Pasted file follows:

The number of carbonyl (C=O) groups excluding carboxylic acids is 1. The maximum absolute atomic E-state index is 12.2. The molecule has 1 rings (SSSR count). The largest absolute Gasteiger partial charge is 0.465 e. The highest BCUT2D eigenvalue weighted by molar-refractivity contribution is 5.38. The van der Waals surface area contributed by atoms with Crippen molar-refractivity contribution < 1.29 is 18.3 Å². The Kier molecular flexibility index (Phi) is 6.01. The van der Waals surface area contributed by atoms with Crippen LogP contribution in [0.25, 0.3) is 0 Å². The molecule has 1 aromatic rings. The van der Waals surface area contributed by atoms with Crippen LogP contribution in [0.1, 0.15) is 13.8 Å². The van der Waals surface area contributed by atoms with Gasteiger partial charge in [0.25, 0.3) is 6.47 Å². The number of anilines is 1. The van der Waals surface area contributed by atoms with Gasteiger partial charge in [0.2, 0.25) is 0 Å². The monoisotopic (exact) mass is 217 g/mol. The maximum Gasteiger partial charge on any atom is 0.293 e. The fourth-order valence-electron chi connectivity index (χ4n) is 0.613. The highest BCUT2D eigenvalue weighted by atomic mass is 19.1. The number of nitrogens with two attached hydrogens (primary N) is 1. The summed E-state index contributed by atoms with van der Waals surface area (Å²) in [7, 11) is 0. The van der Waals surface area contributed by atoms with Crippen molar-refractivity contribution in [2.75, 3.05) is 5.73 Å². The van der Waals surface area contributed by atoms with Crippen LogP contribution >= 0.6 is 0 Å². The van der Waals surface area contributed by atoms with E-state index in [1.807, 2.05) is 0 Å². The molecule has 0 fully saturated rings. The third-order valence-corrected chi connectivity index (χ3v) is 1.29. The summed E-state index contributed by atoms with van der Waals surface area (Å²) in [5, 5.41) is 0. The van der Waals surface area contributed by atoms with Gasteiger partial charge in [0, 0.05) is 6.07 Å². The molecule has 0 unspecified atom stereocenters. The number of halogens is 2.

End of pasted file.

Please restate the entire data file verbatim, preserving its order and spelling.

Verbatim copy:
The number of carbonyl (C=O) groups excluding carboxylic acids is 1. The maximum absolute atomic E-state index is 12.2. The molecule has 1 rings (SSSR count). The largest absolute Gasteiger partial charge is 0.465 e. The highest BCUT2D eigenvalue weighted by molar-refractivity contribution is 5.38. The van der Waals surface area contributed by atoms with Crippen molar-refractivity contribution < 1.29 is 18.3 Å². The Kier molecular flexibility index (Phi) is 6.01. The van der Waals surface area contributed by atoms with Crippen LogP contribution in [0.25, 0.3) is 0 Å². The molecule has 1 aromatic rings. The van der Waals surface area contributed by atoms with Crippen LogP contribution in [0.1, 0.15) is 13.8 Å². The van der Waals surface area contributed by atoms with Gasteiger partial charge in [0.25, 0.3) is 6.47 Å². The number of anilines is 1. The van der Waals surface area contributed by atoms with Gasteiger partial charge in [0.2, 0.25) is 0 Å². The monoisotopic (exact) mass is 217 g/mol. The maximum Gasteiger partial charge on any atom is 0.293 e. The fourth-order valence-electron chi connectivity index (χ4n) is 0.613. The highest BCUT2D eigenvalue weighted by atomic mass is 19.1. The number of nitrogens with two attached hydrogens (primary N) is 1. The summed E-state index contributed by atoms with van der Waals surface area (Å²) in [7, 11) is 0. The van der Waals surface area contributed by atoms with Crippen molar-refractivity contribution in [2.75, 3.05) is 5.73 Å². The van der Waals surface area contributed by atoms with Crippen LogP contribution >= 0.6 is 0 Å². The van der Waals surface area contributed by atoms with E-state index in [1.807, 2.05) is 0 Å². The molecule has 0 fully saturated rings. The third-order valence-corrected chi connectivity index (χ3v) is 1.29. The summed E-state index contributed by atoms with van der Waals surface area (Å²) in [5, 5.41) is 0. The van der Waals surface area contributed by atoms with Gasteiger partial charge in [0, 0.05) is 6.07 Å². The molecule has 0 unspecified atom stereocenters. The number of halogens is 2.